Our church is taking part in a study called the Amazing Race, and as a church we are reading through the New Testament together until the end of the year. I thought I’d post my thoughts on the days readings, and I’d love to hear what you have to say. If you don’t attend SCC, I’d still love to invite you to read with us, and weigh in with what you are learning as well.
Today we read Matthew 28:1 – Mark 3:6.
I think the thing that hit me as I’m reading through Mark is how he tells the story, compared to Matthew, Luke, and John. Each of the writers are telling the same basic story, but the details show what their goal is in telling these stories. Mark is out to show that Jesus is doing something new, something unexpected, something that challenges the status quo. Here’s what I mean:
In chapter one, Jesus is introduced by John the Baptist. John’s a freak. Mark tells us what he wears, what he eats, and where he lives. None of it is normal. So, we start there. When Jesus is baptized, the Holy Spirit comes down on Him, and immediately sends Him out in the wilderness as well. These guys aren’t growing up in the typical church schools of their day. They are getting trained in the wild, by God Himself.
As Jesus begins His ministry, He begins collecting disciples. This is an act of a rabbi, or teacher. But instead of collecting the honor roll students from Jerusalem Faith Academy, He chooses instead to head out and collect guys who are school dropouts. He picks some fishermen, and then later a tax collector, who was basically a sell-out traitor that everyone hated. Not the picks you would expect Jesus to spend his first round draft on.
When He goes home to Capernaum, He teaches in the synagogue He had spent time in as a kid. But now, it’s different. He teaches with authority. He isn’t sharing his thoughts on what God might want us to do, maybe. He teaches as one who knew God well. To back it up, a demon possessed guy jumps up in the middle of church (really?!) and Jesus pulls the demon out of him right then and there.
He heals Peter’s mom in law. Putting all of the potential mother in law jokes aside (mainly because I love my mom in law!), this wasn’t where a great healer and teacher should spend his time, in the small house of a fisherman’s family, taking care of a woman’s fever. Surely there were more important things to do. But, He did it.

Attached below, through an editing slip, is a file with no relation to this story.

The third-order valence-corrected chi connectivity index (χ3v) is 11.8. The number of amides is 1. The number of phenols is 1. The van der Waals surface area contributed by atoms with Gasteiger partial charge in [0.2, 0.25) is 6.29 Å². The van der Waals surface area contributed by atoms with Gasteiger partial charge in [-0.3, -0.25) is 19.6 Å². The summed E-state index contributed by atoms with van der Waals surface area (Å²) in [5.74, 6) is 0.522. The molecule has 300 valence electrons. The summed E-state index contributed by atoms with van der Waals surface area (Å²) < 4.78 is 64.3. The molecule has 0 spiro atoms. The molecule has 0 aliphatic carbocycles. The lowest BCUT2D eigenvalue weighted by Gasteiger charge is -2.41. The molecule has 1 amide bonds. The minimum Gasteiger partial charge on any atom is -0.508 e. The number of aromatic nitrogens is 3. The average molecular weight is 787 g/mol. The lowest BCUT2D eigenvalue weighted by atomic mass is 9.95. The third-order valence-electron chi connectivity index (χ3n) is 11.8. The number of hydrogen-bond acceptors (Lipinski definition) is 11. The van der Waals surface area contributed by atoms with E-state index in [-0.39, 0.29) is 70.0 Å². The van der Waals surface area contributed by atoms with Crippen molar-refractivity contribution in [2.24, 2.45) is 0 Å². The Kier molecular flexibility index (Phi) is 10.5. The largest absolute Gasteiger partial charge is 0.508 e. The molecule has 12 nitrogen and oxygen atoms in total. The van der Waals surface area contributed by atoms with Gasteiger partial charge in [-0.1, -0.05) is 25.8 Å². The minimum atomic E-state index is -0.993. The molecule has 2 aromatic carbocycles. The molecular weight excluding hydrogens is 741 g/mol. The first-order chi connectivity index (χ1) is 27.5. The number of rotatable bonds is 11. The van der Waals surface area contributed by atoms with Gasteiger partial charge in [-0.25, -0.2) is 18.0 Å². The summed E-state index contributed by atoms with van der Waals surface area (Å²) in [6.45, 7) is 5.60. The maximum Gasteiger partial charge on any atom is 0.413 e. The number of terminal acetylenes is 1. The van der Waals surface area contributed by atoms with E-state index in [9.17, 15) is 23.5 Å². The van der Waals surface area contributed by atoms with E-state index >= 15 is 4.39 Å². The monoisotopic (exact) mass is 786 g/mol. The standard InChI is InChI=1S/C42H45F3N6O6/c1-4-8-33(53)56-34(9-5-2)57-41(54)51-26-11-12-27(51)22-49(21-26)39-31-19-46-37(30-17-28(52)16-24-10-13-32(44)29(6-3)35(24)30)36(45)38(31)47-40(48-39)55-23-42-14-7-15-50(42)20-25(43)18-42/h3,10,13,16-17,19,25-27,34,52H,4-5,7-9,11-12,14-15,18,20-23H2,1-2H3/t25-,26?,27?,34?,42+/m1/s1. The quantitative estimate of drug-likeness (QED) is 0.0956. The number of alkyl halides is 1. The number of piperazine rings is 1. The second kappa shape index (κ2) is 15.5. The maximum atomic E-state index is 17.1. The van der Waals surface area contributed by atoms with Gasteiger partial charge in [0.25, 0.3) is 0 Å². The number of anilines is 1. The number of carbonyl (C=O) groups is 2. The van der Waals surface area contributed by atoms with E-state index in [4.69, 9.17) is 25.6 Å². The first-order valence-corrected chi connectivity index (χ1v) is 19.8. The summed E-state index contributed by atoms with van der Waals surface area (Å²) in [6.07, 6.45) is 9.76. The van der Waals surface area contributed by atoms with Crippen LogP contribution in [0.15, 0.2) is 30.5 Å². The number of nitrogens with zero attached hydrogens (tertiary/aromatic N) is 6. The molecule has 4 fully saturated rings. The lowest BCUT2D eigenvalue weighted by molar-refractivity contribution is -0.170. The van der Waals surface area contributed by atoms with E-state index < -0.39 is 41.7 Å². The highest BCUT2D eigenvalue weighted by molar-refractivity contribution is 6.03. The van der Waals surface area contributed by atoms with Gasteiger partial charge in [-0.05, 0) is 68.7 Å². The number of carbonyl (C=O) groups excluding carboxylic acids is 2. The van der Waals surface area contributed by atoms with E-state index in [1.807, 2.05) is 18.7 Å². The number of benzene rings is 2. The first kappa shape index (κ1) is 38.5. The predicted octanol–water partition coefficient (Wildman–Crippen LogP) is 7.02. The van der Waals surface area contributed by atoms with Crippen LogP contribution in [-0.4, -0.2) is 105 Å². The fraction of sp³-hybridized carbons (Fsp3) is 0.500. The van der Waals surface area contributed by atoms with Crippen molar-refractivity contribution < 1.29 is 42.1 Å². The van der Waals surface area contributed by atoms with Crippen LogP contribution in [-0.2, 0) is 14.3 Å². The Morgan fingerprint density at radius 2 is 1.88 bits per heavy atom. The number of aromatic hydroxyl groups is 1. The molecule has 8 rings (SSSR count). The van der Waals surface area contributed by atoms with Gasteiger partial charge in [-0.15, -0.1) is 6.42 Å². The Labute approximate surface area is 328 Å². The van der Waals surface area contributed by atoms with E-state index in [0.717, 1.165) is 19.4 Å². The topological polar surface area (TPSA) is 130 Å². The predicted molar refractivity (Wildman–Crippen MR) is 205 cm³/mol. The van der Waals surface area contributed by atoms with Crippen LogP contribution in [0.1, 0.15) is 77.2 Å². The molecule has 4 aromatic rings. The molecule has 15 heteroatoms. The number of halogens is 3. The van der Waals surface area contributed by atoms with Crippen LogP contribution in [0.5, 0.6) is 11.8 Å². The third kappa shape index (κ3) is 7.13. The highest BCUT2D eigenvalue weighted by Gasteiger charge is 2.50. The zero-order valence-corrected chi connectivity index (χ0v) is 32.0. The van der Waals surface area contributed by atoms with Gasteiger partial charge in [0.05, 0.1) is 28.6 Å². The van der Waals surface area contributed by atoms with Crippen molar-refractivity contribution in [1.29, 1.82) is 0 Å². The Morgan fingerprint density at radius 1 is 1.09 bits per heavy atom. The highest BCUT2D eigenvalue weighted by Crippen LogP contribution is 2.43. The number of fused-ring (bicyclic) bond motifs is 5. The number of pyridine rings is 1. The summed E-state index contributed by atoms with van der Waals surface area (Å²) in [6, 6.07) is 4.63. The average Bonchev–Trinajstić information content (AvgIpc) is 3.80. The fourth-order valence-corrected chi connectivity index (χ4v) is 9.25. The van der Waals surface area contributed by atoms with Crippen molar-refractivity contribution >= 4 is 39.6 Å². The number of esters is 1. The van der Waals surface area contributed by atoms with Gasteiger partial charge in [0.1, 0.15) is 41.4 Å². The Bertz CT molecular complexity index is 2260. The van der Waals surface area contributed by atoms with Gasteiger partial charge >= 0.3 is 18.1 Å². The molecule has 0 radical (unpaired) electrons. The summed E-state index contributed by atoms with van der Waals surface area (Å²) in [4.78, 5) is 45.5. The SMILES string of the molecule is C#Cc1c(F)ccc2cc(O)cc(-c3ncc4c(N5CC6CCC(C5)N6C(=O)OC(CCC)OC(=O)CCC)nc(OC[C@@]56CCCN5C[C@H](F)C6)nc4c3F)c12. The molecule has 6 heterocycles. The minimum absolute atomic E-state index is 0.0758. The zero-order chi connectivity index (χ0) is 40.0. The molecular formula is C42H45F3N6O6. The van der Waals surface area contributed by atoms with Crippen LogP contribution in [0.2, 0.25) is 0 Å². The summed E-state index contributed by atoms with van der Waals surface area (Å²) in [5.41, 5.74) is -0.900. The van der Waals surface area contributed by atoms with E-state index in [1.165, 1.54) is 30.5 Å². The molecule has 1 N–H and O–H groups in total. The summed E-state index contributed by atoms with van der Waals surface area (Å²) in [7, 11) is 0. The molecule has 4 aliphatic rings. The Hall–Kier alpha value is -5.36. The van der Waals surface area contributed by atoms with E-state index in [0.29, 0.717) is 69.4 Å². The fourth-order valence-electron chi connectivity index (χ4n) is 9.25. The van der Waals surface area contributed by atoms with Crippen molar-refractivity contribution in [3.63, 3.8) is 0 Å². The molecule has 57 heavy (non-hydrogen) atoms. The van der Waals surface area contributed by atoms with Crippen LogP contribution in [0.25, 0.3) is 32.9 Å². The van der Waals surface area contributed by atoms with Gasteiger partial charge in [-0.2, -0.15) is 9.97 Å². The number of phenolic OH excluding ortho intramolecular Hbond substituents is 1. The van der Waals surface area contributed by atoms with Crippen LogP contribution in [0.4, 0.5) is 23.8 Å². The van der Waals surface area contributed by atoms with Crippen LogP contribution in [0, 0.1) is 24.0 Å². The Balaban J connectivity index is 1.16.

Jesus walks away from a great potential healing ministry in His home town. He disappears when everyone is wanting Him, so He can pray. He tells the guys with leprosy to not tell anyone about the miracle, because He doesn’t want the fame and attention.
To top it all off, He forgives a guys sins. Think about that. It’s cool that He can heal people, and He’s a powerful teacher. But who does He think He is to tell someone that all of the bad stuff they’ve done in life is forgiven, when they haven’t even asked for forgiveness. It’s not like the paraplegic guy on the mat was at the temple offering the sacrifices God called for. He was laying on the floor of some one’s house. Without the guy even asking, Jesus just up and tells him “Your sins are forgiven”? Really? That’s way too far. Then He heals him, just to prove He has the power to do it all.
In case we don’t get the tie in to all of these stories, Mark spells it out for people like me who are pretty dense. In chapter 2, verses 21 and 22 Jesus explains that you can’t take new things and try to tie them into old ways. You have to start all new. That is what Jesus’ actions are showing. He is doing something completely new, unheard of, never before seen or thought of. He isn’t playing by the old rules, He isn’t interested in how they used to do things. He is starting fresh, and this fresh start is the Kingdom of God crashing into earth.
So, as we read Mark together this week, look for what is new or different. Watch for where Jesus points out that He is changing things. It’s a constant theme in the book.
Then, take the next step. What does God need to do new in your life? Where are you letting your old ways of living continue to define who you are and how you live? What friends do you have that keep you anchored in a way of life that is dead? What religious ideas do you need to let go of that aren’t really Jesus? What fears hold you back when Jesus is taking you by the hand and saying “Come on! Let’s go!”? Jesus is still about the new. New life. New hope. New starts. New dreams. New habits.
What is it for you? Weigh in, and let us know.